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Speaker repair tutorial?

Discussion in 'Amps and Cabs [BG]' started by K2000, Apr 19, 2010.


  1. K2000

    K2000

    Nov 16, 2005
    Brooklyn
    Anybody know of an online resource that shows you how to to do simple speaker repairs with rubber cement, etc? I have two speakers that need fixing.

    On one, the paper dustcap is starting to pull up, and it buzzes at volume. The other speaker needs to be examined more closely, but it's obviously been patched before, around the dustcap (the speakers are from the 80s). It also buzzes, so I'm guessing that it has the same problem, but the previous fixes may complicate things (or not?)

    I don't want to make a hash of this - I know I can fix them, but I'd like to do it using 'best practices'.

    If there isn't a guide online, well I think there should be...
     
  2. K2000

    K2000

    Nov 16, 2005
    Brooklyn
    Bump... I've seen several threads about this, with recommendations to use cigarette paper, dryer sheets, toilet paper, silicon adhesive, rubber cement, Elmer's glue.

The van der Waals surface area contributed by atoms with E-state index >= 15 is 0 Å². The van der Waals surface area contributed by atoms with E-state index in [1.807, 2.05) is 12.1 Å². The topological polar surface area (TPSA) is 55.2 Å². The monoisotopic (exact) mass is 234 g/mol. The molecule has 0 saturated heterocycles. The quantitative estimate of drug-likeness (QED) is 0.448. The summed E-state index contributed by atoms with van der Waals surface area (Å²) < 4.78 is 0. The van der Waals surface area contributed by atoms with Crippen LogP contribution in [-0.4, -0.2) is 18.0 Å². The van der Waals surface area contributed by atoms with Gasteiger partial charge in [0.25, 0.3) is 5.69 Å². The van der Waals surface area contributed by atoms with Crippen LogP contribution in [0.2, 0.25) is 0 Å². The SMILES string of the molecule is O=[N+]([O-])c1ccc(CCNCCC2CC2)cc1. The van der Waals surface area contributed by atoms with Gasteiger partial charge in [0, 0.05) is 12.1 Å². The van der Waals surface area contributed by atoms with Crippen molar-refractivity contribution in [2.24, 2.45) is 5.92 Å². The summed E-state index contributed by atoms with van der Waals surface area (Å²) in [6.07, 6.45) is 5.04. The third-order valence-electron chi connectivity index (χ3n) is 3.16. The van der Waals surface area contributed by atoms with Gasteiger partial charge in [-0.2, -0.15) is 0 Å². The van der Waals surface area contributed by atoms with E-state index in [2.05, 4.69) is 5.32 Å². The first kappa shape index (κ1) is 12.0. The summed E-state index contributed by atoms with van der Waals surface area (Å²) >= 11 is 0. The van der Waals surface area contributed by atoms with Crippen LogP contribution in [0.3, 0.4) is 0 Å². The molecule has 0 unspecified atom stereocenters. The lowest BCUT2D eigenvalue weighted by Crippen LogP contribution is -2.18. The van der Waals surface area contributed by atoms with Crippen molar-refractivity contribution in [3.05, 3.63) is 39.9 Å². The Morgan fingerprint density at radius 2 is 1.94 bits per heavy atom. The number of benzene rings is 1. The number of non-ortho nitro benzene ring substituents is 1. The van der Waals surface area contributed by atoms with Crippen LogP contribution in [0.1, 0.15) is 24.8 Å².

Is there an authoritative guide for this, online?
     
  3. johnk_10

    johnk_10 vintage bass nut Supporting Member Commercial User

    Feb 16, 2008
    Thousand Oaks, CA
    John K Custom Basses
    i don't know of an actual 'guide' but as far as glues for the dust caps, i use the black stuff from orange county speaker. and for tears in the cones, i use their white adhesive since it remains somewhat flexible (and it dires clear).
     
  4. K2000

    K2000

    Nov 16, 2005
    Brooklyn
    I'm curious what kind of overlap I would make (how big) if I used a patch, and whether a patch is even necessary, whether to skimp on the glue or not (I will probably use rubber cement unless I'm told otherwise) and that sort of thing. In other words, some details.

    Thanks for the reply, I will check out Orange County speaker,
     
  5. gumtown

    gumtown

    May 7, 2007
    New Zealand
    YIKES!!! speakers from the 80's? there must be a point where they are just too worn out ??

    Many repairs will only give short term satisfaction, not so bad around the dust cap though.
    Check the speaker cone travels in and out without 'any' friction or scraping, if it is rubbing, they are stuffed, only a matter of time before the voice coil shorts out and takes your amp too.
    Hopefully only the lose dust cap is causing the noise, and it can be glued with expoxy resin, just don't use rigid glue on the folded outer rims.
     
  6. mcapote

    mcapote

    Sep 9, 2009
    Miami Florida

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